Monday, January 25, 1999
Parallel probes don't rattle police chief, SIUPolice union's private eyes won't affect probes
The integrity of internal probes into alleged misconduct by Toronto officers won't be undermined by parallel investigations by the police union, Toronto police Chief David Boothby says.
Boothby was responding to news that the Toronto Police Association has hired a slew of private detectives, including former homicide officers, to go toe-to-toe with investigators from Ontario's special investigations unit and the force's own internal affairs unit.
"The chief wants to assure the community and police members that this position and initiative by the police association isn't going to affect the quality and integrity of any investigation," said Inspector Margo Boyd, a spokesperson for Boothby.
Boyd said the force is confident the union will play by the rules and won't interfere in any ongoing criminal probes. She also said citizens must realize the difference between the work of police and the role of the 7,000-member union.
"We want to remind everyone not to confuse the Toronto Police Association with the Toronto Police Service," Boyd said.
"I want to stress that speaking to a private investigator is a totally voluntary decision that any individual can make," she said, adding that it's not unusual to see private detectives get involved in criminal cases.
Police are used to running into private investigators, hired by defence lawyers or insurance companies, as they carry out their own probes, she said.
Toronto Councillor Judy Sgro, the vice-chair of the Toronto police services board, said the union's tactics will only hurt the force.
"I think it sends out a negative message. Frankly, I think this is bad for the image of the cops," she said, adding it's time police officers start questioning what their union dues are being spent on.
"The members need to be concerned about whether their money is being spent wisely or not," she said.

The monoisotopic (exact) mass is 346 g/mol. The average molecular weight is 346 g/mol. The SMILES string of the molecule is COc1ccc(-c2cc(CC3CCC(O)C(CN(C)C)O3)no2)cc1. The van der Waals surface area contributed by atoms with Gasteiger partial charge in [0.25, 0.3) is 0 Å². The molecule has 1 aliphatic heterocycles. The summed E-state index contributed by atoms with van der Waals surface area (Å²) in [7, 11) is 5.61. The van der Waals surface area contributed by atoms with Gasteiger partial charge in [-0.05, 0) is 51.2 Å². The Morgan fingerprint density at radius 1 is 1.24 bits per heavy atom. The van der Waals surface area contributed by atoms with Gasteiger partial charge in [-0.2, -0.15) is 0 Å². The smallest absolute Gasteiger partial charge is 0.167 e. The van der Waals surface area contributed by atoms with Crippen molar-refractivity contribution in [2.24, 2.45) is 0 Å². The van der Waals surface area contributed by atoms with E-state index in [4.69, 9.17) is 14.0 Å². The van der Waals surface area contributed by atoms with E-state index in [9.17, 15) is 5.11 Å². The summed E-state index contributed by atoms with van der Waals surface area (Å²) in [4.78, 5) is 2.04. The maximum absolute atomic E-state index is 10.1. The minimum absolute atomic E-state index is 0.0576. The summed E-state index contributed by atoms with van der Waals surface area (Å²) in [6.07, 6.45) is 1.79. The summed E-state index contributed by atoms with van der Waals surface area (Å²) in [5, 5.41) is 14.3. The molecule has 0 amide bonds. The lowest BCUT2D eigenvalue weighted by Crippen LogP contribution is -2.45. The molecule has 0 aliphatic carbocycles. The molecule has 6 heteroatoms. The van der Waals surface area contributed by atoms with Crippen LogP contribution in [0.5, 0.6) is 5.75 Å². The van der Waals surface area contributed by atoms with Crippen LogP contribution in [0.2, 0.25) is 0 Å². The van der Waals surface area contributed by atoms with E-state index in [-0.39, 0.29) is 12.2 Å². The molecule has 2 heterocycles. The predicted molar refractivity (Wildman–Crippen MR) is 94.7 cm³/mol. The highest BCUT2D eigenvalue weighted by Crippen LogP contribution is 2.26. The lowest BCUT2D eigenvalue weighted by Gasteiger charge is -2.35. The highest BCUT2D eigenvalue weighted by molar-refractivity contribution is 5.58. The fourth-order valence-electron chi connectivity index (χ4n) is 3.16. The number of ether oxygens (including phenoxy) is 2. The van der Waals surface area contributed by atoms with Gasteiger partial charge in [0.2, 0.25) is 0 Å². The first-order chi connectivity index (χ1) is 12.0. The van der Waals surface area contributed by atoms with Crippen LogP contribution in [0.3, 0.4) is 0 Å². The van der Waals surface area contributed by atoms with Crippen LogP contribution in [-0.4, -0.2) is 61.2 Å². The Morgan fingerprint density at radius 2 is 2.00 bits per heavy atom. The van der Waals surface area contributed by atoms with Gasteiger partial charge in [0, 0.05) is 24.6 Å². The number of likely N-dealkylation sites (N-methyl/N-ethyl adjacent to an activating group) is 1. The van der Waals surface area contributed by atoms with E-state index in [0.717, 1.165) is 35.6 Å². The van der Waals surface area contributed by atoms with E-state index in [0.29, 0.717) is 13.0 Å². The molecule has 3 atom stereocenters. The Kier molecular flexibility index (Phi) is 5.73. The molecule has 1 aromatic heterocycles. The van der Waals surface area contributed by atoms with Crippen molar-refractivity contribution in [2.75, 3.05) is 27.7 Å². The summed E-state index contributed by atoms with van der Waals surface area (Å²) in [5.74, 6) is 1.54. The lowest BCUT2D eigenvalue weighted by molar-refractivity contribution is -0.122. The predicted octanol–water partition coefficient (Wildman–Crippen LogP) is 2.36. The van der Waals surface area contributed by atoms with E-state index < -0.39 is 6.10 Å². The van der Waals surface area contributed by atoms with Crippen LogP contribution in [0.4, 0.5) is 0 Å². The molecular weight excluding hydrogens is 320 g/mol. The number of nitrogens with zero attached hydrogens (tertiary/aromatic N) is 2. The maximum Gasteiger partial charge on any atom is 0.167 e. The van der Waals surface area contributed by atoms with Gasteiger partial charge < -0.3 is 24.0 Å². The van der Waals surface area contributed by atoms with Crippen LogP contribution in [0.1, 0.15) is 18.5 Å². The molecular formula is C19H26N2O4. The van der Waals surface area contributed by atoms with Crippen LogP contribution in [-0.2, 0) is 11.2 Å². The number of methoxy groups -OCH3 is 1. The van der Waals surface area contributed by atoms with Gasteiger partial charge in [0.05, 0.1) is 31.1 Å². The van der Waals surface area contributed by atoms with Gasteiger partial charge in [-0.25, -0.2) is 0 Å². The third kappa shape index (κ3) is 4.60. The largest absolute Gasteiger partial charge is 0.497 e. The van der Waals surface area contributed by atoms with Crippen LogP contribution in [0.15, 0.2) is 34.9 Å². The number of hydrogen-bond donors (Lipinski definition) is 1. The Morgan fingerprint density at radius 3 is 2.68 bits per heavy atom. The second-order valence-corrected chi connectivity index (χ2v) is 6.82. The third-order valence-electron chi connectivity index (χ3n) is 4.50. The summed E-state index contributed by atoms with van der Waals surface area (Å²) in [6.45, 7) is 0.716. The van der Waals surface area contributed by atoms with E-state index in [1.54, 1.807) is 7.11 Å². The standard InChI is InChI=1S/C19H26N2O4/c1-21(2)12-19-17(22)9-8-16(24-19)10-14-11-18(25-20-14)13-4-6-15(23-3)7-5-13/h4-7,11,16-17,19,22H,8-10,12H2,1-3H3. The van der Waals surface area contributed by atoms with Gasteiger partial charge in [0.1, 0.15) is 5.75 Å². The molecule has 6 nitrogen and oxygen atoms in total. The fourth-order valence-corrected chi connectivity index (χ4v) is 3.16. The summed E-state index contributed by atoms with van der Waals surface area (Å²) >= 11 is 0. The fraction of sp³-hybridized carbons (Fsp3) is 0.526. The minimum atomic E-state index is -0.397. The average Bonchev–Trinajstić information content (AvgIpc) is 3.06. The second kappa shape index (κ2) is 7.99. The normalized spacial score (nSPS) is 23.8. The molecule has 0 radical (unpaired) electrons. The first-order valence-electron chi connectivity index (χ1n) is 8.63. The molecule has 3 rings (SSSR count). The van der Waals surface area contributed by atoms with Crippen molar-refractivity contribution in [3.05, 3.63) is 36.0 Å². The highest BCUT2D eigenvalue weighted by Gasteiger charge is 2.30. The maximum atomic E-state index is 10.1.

At SIU headquarters last week, there was more anger than worry about the union's latest attack on the agency. But officially, there was little comment. As SIU spokesperson Gail Scala put it: "We remain focused on our responsibility to fulfil our mandate."
Tom Klatt, a former Toronto officer who spent five years tracking down killers as a homicide detective, confirmed last week his private investigation firm has been retained by the police union on a case-by-case basis.
Klatt left after 19 years as a police officer to form MKD International Inc. with former Toronto detectives Jim Downs and Steve McCormick.
All three will work for the union, including conducting parallel investigations into SIU cases, such as police shootings, and even shadowing investigations by their former colleagues with internal affairs.
In all, the union has hired 16 private investigators as part of its new policy of aggressively challenging police critics, government agencies and politicians it feels are treating police unfairly.
In December, the association approved a multi-million-dollar war chest to pay for the campaign, which president Craig Bromell said yesterday won't lead to any increase in union dues.
Klatt, who was involved in several high-profile murder cases, said he doesn't feel uncomfortable about going up against his former force during a parallel probe.
"It comes with the job, he said. "We are certainly not going to interfere with any proper process that's taking place. That's not an issue," he said.
For example, Klatt said you won't see him or his partners standing behind police lines or those used by SIU, waiting to pounce on witnesses.
A lot of their work will be done behind the scenes, after the SIU has completed its interviews, he said.
|Toronto Police clippings...|
Created: February 14, 1999|
Last modified: February 14, 1999
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